The Body Electric

From Proust Was a Neuroscientist by Jonah Lehrer:

Modern neuroscience is now discovering the anatomy underlying Whitman's poetry. It has taken his poetic hypothesis--the idea that feelings begin in the flesh--and found the exact nerves and brain regions that make it true. Antonio Damasio, a neuroscientist who has done extensive work on the etiology of feeling, calls this process the body loop. In his view, the mind stalks the flesh; from our muscles we steal our moods.

How does the brain generate our metaphysical feelings from the physical body? According to Damasio, after an "emotive stimulus" (such as a bear) is seen, the brain automatically triggers a wave of changes in the "physical viscera," as the body prepares for action. The heart begins to pound, arteries dilate, the intestines contract, the adrenaline pours into the bloodstream. These bodily changes are then detected by the cortex, which connects them to the scary sensation that caused the changes in the first place. The resulting mental image—an emulsion of thought and flesh, body and soul—is what we feel. It is an idea that has passed through the vessel of the body.

Over the course of his distinguished career, Damasio has chronicled the lives of patients whose brains have been injured and who, as a result, are missing this intricate body-brain connection. Although they maintain full sensory awareness, these patients are unable to translate their sensations into emotions. The pounding of the heart never becomes a feeling of fear. Because the mind is divorced from the flesh, the patient lives in a cocoon of numbness—numb even to his or her own tragedy.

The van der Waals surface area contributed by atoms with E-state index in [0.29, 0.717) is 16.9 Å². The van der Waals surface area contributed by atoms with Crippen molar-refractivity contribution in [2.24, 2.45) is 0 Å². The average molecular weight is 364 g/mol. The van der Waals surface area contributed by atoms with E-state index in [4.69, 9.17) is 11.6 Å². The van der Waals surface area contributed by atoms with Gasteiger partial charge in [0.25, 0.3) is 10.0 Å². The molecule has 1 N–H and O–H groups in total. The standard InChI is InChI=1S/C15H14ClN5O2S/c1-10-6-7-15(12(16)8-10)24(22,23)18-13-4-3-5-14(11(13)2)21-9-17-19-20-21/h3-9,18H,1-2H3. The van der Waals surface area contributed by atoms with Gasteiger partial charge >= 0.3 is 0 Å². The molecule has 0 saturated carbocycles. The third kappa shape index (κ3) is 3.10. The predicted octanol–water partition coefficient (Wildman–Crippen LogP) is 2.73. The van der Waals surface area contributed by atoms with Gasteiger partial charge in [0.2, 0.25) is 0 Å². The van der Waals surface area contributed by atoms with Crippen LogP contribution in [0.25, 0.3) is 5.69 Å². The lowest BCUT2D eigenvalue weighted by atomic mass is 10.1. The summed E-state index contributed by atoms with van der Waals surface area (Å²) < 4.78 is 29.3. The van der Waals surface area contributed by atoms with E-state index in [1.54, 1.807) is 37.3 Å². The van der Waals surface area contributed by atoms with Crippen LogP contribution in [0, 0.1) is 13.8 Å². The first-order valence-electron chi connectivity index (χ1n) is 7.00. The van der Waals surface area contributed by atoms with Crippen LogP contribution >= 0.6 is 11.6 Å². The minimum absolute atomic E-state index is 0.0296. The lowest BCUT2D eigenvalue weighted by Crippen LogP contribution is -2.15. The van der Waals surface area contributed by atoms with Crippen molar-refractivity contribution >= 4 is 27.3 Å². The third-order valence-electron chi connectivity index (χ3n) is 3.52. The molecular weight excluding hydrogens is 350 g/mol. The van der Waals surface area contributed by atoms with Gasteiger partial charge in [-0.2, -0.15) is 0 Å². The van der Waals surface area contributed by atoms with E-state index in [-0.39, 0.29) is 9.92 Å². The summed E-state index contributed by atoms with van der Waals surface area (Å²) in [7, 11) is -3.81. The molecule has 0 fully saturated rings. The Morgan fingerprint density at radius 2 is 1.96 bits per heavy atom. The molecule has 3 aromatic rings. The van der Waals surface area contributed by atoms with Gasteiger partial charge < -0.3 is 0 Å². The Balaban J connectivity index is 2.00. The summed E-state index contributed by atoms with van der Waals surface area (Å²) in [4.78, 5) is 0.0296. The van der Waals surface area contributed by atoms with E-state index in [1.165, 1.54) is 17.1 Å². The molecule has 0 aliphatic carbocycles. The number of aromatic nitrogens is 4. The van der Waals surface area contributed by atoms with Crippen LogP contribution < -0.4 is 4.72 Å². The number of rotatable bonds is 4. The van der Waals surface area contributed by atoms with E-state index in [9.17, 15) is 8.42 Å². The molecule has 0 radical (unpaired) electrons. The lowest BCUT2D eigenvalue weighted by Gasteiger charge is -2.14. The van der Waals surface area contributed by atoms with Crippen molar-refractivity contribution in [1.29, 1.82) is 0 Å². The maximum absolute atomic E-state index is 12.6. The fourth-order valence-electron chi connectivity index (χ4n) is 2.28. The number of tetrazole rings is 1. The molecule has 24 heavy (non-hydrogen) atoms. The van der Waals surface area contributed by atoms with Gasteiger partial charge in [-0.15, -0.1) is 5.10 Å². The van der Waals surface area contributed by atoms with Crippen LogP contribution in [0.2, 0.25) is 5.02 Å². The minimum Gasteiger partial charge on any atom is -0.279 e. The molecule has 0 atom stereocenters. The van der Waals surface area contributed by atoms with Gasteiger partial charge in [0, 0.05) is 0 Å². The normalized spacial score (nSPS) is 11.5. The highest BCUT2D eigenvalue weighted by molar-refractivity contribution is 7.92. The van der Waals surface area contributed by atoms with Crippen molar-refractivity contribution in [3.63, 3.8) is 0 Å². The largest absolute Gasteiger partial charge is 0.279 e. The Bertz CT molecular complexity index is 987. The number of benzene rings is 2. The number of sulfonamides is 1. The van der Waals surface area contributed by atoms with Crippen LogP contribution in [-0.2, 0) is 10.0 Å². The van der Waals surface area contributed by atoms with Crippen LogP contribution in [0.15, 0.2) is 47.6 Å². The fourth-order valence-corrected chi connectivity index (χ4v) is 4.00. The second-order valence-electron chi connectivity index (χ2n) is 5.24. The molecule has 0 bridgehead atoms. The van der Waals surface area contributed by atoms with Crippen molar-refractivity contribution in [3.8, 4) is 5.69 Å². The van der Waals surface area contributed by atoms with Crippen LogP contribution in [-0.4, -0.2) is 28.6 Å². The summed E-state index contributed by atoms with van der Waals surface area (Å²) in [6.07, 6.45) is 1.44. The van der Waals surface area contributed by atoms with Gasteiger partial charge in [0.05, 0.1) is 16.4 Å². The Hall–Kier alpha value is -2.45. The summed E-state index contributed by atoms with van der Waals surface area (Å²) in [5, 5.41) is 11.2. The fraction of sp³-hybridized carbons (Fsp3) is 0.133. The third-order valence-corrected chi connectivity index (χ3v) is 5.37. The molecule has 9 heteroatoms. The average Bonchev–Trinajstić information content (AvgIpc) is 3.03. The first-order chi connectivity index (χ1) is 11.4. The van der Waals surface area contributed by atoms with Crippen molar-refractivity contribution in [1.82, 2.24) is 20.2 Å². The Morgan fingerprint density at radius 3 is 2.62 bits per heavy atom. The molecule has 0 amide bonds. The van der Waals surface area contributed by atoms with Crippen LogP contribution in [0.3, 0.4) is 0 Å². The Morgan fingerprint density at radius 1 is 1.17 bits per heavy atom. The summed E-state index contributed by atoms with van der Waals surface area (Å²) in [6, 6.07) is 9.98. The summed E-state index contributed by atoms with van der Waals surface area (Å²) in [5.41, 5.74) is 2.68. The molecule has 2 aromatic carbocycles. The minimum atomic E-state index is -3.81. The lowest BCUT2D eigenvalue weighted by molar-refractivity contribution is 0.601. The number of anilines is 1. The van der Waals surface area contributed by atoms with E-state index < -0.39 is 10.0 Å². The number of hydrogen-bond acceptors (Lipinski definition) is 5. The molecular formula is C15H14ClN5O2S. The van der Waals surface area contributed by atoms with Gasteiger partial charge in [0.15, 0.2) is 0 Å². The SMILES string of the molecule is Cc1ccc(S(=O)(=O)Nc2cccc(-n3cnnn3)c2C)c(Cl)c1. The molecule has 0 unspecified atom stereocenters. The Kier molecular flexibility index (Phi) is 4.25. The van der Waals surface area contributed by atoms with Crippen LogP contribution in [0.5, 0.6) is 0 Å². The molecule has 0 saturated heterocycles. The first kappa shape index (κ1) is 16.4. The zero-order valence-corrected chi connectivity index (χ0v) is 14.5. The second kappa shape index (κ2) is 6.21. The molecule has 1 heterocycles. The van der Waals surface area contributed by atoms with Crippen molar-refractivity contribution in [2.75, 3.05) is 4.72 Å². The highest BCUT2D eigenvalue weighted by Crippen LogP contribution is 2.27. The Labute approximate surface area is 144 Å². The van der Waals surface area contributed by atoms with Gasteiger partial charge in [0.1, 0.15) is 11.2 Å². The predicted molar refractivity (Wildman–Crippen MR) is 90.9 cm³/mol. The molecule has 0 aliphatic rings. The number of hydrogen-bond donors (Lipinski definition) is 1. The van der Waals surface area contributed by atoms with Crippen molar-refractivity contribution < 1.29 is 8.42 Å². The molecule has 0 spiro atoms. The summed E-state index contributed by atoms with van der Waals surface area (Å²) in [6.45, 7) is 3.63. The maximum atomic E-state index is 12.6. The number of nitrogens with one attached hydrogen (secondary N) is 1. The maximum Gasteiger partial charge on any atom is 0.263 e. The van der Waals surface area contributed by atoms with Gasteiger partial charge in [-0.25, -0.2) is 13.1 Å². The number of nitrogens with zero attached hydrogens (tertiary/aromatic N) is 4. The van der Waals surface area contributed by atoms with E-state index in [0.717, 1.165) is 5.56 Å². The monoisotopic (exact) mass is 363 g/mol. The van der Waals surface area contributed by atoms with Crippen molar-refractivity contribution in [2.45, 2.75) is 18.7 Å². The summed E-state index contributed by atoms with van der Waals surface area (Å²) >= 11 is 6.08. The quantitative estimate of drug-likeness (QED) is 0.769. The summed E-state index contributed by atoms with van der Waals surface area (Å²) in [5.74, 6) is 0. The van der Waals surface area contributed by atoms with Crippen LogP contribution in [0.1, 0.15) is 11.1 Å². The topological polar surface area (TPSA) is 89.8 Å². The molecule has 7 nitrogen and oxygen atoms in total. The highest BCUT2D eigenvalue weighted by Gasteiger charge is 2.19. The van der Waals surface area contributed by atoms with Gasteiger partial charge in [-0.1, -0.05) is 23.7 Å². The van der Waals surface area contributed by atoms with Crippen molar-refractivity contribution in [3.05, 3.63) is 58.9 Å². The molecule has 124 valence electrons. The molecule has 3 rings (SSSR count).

Damasio's research has elaborated on the necessity of our carnal emotions. His conclusions are Whitmanesque. "The body contributes more than life support," Damasio writes. "It contributes a content that is part and parcel of the workings of the normal mind." In fact, even when the body does not literally change, the mind creates a feeling by hallucinating a bodily change. Damasio calls this the as-if body loop, since the brain acts as if the body were experiencing a real physical event. By imagining a specfic bodily state—like a fast heartbeat, or a surge of adrenaline—the mind can indue its own emotions.

One of Damasio's most surprising discoveries is that the feelings generated by the body are an essential element of rational thought. Although we typically assume that our emotions interfere with reason, Damasio's emotionless patients proved incapable of making reasonable decisions. After suffering their brain injuries, all began displaying disturbing changes in behavior. Some made terrible investments and ended up bankrupt; others became dishonest and antisocial; most just spent hours deliberating over irrelevant details. According to Damasio, their frustrating lives are vivid proof that rationality requires feeling, and feeling requires the body. (As Nietzsche put it, "There is more reason in your body than in your best wisdom.")